Sunday 23 October 2016

Greed and ambition are bad for health

Hughie McElvaney and Leo Varadkar are each a part of a Fine Gael that damages us, writes Gene Kerrigan

Published 20/12/2015 | 02:30

Hugh McElvaney. Photo: Frank McGrath
Hugh McElvaney. Photo: Frank McGrath

For just a while, I thought we'd found a new hero: councillor Hughie McElvaney, star of the RTE Investigates programme. You had to admire his total commitment to unashamedly playing the role of a greedy bastard.

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Another councillor talked around the issue; a third spoke volumes in a wink.

But there was something pure about the hidden camera footage of Hughie McElvaney setting out his terms for doing business. There was a total absence of the pretence that's standard practice in national politics.

We need planning permission, said RTE's fake businesswoman. I'll take sterling, said Hughie.

Not that success was guaranteed. If the purported wind farm didn't get the go-ahead, said Hughie, "I'll be out of the equation". No foal, no fee.

If you succeed, though, said Hughie - and here he did a marvellous little mime, sweeping imaginary cash off the table, filling his pockets, his moves as fluid and expressive as Fred Astaire at his peak.

As the last chunk of imaginary cash slid into a pocket, Hughie leaned forward. "I want loads of money," he said.

This was the barefaced honesty we crave.

Usually, you have to parse every sentence out of a politician's mouth. You have to identify words and phrases that make what they say conditional. You have to check if the words they say actually mean what they seem to mean.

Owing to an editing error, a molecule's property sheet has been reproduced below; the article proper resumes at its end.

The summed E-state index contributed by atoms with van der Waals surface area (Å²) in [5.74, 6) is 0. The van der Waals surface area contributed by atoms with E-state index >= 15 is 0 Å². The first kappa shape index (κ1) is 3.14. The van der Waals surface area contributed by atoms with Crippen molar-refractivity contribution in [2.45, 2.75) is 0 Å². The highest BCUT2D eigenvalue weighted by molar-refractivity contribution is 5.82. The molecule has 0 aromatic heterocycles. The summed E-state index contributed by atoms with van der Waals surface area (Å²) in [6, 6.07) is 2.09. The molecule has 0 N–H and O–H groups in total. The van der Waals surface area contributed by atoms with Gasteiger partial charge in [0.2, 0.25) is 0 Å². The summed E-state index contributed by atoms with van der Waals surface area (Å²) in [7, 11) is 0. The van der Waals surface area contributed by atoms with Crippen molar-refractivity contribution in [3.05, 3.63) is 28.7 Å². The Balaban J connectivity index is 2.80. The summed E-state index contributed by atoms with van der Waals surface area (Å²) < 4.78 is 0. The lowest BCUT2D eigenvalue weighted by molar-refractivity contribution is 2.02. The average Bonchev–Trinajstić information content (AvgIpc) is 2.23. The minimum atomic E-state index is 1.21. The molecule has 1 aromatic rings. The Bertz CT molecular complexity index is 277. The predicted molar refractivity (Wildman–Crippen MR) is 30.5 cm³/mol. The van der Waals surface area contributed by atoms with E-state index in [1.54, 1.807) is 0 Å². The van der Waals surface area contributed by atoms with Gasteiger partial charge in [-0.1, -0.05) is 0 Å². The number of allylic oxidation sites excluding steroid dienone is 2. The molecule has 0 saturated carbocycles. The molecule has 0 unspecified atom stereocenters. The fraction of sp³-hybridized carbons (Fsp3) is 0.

For instance, when a politician says "We have no plans to . . ." it doesn't mean they don't intend to do it. It means they may well do it, but they haven't yet drawn up the plans.

And the only reason they haven't yet drawn up the plans is so they can say with straight faces: "We have no plans to . . ."

Promises are made with fingers crossed, election pledges are brazenly cast aside before the tallymen tot up the first preferences.

And here was Hughie McElvaney, shunning such shabby pretence. Here was Hughie speaking in cool, clear words of truth: "I want loads of money."

Let us compare Hughie with another politician from the Fine Gael stable who was prominent in recent days - Leo Varadkar.

Leo isn't a greedy bastard. He's merely ambitious. Leo was born the year Margaret Thatcher came to power. As he grew to political consciousness, it was in a world dominated by Thatcheresque values.

Deregulation handed the banks over to devotees of turbo-charged capitalism. The rules of the market assumed the status of holy scripture. Self-described "entrepreneurs" strutted and fretted on TV game shows built around a juvenile notion of what constitutes a business.

And, in Leo's youth, it all seemed to work. A whole generation came out of nappies gurgling "I want loads of money", and all around us they flaunted their borrowed wealth.

Eventually, the low tax, debt-based, deregulated market came off the rails. The media blamed the regulators, Brian Cowen, Bertie, bankers and builders.

But it wasn't individual greed or error that crashed whole economies, it was the politics of greed.

The interesting thing about Varadkar is that - while a prisoner of his right-wing political culture - he remained recognisably human. Occasionally, he said things that simply couldn't emerge from the lips of the robo-pols, the mechanical ideologues who dominate the right-wing parties.

Take Fine Gael's Simon Harris, usually referred to as the youngest TD, but in truth a very, very old man, born to regurgitate the received wisdom of his elders. With incomparable fluency, Simon spits out the ideological cliches of his political tribe, each sentence perfectly formed and utterly devoid of any relationship to life as most of us know it.